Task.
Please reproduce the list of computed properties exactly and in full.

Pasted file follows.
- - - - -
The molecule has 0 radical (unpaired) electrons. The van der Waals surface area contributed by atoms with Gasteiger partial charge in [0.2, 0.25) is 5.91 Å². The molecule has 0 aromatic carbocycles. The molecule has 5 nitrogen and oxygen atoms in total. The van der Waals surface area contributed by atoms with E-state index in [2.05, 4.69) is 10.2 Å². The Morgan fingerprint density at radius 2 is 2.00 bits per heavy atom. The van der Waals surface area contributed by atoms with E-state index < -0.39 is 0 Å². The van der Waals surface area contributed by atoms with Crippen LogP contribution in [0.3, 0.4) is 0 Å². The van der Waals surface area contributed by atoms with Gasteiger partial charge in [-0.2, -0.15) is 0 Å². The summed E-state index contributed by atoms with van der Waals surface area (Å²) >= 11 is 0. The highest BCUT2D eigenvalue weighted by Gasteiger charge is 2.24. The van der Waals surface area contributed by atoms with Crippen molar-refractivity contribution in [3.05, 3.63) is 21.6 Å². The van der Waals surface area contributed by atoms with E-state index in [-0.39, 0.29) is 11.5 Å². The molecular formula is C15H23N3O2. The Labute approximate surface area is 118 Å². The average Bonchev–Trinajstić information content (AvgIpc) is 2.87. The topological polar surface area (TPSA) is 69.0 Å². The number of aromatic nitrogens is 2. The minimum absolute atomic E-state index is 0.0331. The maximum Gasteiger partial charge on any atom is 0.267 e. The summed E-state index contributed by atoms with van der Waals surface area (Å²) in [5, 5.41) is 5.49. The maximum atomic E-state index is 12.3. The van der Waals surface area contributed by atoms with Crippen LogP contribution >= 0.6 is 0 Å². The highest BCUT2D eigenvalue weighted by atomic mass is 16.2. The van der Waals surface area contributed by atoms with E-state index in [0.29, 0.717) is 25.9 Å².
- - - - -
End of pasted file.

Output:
The molecule has 0 radical (unpaired) electrons. The van der Waals surface area contributed by atoms with Gasteiger partial charge in [0.2, 0.25) is 5.91 Å². The molecule has 0 aromatic carbocycles. The molecule has 5 nitrogen and oxygen atoms in total. The van der Waals surface area contributed by atoms with E-state index in [2.05, 4.69) is 10.2 Å². The Morgan fingerprint density at radius 2 is 2.00 bits per heavy atom. The van der Waals surface area contributed by atoms with E-state index < -0.39 is 0 Å². The van der Waals surface area contributed by atoms with Crippen LogP contribution in [0.3, 0.4) is 0 Å². The van der Waals surface area contributed by atoms with Gasteiger partial charge in [-0.2, -0.15) is 0 Å². The summed E-state index contributed by atoms with van der Waals surface area (Å²) >= 11 is 0. The highest BCUT2D eigenvalue weighted by Gasteiger charge is 2.24. The van der Waals surface area contributed by atoms with Crippen molar-refractivity contribution in [3.05, 3.63) is 21.6 Å². The van der Waals surface area contributed by atoms with E-state index in [-0.39, 0.29) is 11.5 Å². The molecular formula is C15H23N3O2. The Labute approximate surface area is 118 Å². The average Bonchev–Trinajstić information content (AvgIpc) is 2.87. The topological polar surface area (TPSA) is 69.0 Å². The number of aromatic nitrogens is 2. The minimum absolute atomic E-state index is 0.0331. The maximum Gasteiger partial charge on any atom is 0.267 e. The summed E-state index contributed by atoms with van der Waals surface area (Å²) in [5, 5.41) is 5.49. The maximum atomic E-state index is 12.3. The van der Waals surface area contributed by atoms with Crippen LogP contribution >= 0.6 is 0 Å². The highest BCUT2D eigenvalue weighted by atomic mass is 16.2. The van der Waals surface area contributed by atoms with E-state index in [0.29, 0.717) is 25.9 Å².